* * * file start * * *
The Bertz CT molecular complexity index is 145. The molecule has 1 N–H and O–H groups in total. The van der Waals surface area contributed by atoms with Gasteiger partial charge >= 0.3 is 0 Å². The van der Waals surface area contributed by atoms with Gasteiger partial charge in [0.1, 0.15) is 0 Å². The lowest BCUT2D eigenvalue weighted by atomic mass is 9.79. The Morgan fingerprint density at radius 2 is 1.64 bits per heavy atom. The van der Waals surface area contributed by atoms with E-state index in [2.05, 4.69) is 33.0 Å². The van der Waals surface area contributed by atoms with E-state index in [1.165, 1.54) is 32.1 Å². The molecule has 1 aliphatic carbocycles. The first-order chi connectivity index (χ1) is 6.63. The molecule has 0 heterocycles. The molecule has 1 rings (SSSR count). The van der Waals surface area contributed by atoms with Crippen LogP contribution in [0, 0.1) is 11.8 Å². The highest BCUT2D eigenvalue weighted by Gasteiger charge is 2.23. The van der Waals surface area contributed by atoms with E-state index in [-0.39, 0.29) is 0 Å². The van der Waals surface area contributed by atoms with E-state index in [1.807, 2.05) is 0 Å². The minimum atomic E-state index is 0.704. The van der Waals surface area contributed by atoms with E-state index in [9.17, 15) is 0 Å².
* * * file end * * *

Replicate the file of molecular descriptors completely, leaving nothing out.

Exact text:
The Bertz CT molecular complexity index is 145. The molecule has 1 N–H and O–H groups in total. The van der Waals surface area contributed by atoms with Gasteiger partial charge >= 0.3 is 0 Å². The van der Waals surface area contributed by atoms with Gasteiger partial charge in [0.1, 0.15) is 0 Å². The lowest BCUT2D eigenvalue weighted by atomic mass is 9.79. The Morgan fingerprint density at radius 2 is 1.64 bits per heavy atom. The van der Waals surface area contributed by atoms with E-state index in [2.05, 4.69) is 33.0 Å². The van der Waals surface area contributed by atoms with E-state index in [1.165, 1.54) is 32.1 Å². The molecule has 1 aliphatic carbocycles. The first-order chi connectivity index (χ1) is 6.63. The molecule has 0 heterocycles. The molecule has 1 rings (SSSR count). The van der Waals surface area contributed by atoms with Crippen LogP contribution in [0, 0.1) is 11.8 Å². The highest BCUT2D eigenvalue weighted by Gasteiger charge is 2.23. The van der Waals surface area contributed by atoms with E-state index in [-0.39, 0.29) is 0 Å². The van der Waals surface area contributed by atoms with E-state index in [1.807, 2.05) is 0 Å². The minimum atomic E-state index is 0.704. The van der Waals surface area contributed by atoms with E-state index in [9.17, 15) is 0 Å².